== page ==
With record high prices, fuel shortages and slowing economies worldwide, the current energy crisis is a truly global issue. The year 2022 saw oil prices soar to levels not seen since 2008, directly impacting the availability and affordability of energy for consumers.
This issue is of particular concern to the telecoms industry. According to GSMA Intelligence, energy consumption accounted for between 15 and 40 percent of the operating expenditure of telco operators in 2021. With the expected increase in data traffic and the new infrastructure required to handle 5G, energy consumption and emissions are expected to rise over the coming years. Fortunately, this isn't a problem that the industry is taking lying down. Orange is one such example.
An industry pioneer through sustainable growth
Working across 26 countries, Orange Group strategically focuses on sustainable growth—reinventing itself and adapting to a constantly changing world while delivering exemplary performance on social and environmental issues. The Group is working towards achieving an ambitious 30 percent reduction in its direct emissions by 2025, with the ultimate aim of becoming a Net Zero Carbon business by 2040. This would make it a pioneer in the telecoms industry, achieving this target a full decade ahead of the rest of the sector.
Orange France is helping lead the change for the Orange Group. The subsidiary, which boasts 26 million customers and generated around EUR €18 billion in 2021, is committed to supporting Orange Group's environmental goals through substantial operational change.
Data centers: significant developments
Orange France identified data centers as a key component of its plans to improve sustainability and embarked on a journey to close 17 older, energy-inefficient facilities and invest in three state-of-the-art data centers. Due to their environmentally conscious design, these new facilities can operate without air conditioning for ten months of the year, reducing their energy impact by up to 30 percent when compared to legacy premises. With a Power Usage Effectiveness (PUE) that Orange estimates at 1.3, the data centers rank among the most efficient in France and are considered strategic assets for the Group.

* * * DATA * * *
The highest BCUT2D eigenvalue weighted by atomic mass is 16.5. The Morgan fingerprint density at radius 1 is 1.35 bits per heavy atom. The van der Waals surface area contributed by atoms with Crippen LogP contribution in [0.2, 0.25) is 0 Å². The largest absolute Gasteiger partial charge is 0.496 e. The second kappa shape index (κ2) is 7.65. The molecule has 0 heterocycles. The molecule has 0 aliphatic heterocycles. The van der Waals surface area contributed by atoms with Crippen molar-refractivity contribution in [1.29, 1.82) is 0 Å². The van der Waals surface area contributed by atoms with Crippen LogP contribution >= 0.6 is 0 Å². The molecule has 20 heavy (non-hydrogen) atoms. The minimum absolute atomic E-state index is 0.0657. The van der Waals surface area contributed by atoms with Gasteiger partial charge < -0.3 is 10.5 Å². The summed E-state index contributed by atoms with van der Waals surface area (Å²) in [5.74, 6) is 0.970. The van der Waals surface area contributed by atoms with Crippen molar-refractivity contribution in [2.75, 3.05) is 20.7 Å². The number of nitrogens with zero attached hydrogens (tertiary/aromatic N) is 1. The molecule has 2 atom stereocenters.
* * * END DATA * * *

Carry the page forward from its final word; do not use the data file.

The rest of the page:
Reducing servers tenfold and significantly reducing the average workload energy consumption
The move presented Orange France with a huge workload migration task. It also presented a great opportunity to further optimize the IT infrastructure from an environmental perspective.
Orange France started working closely with VMware Professional Services. Mathias Rousselet, head of the virtualization innovation cloud, Orange France, says, “The advantage of Professional Services is that they spend time with us, and they learn about our ecosystem and environment. VMware products have many possibilities, but they teach us how to make them work best for Orange.”
Orange France created a private cloud with VMware Cloud Foundation spanning its old and new data centers. This enabled the migration of apps and data to the new facilities. To date a third of workloads have been moved. The efficiency of private cloud has reduced the requirement for servers tenfold, providing significant energy savings. Orange reports that the average workload in its private cloud consumes significantly less energy than it did in the virtualized legacy infrastructure. This was further supported by the use of VMware Aria Operations to identify existing resources that could be redeployed or deleted. Orange France estimates this results in approximately 1,800 reclaimed VMs a year.
“VMware Cloud Foundation and Aria Automation help us optimize resources to reduce our carbon emissions,” says David Varusio, IT Cloud Project Manager, Orange France. “We’ve reduced our hardware footprint across computing, storage and networking, there is better sizing of IT environments from the outset and we’re running the same number of applications on ten times fewer servers.”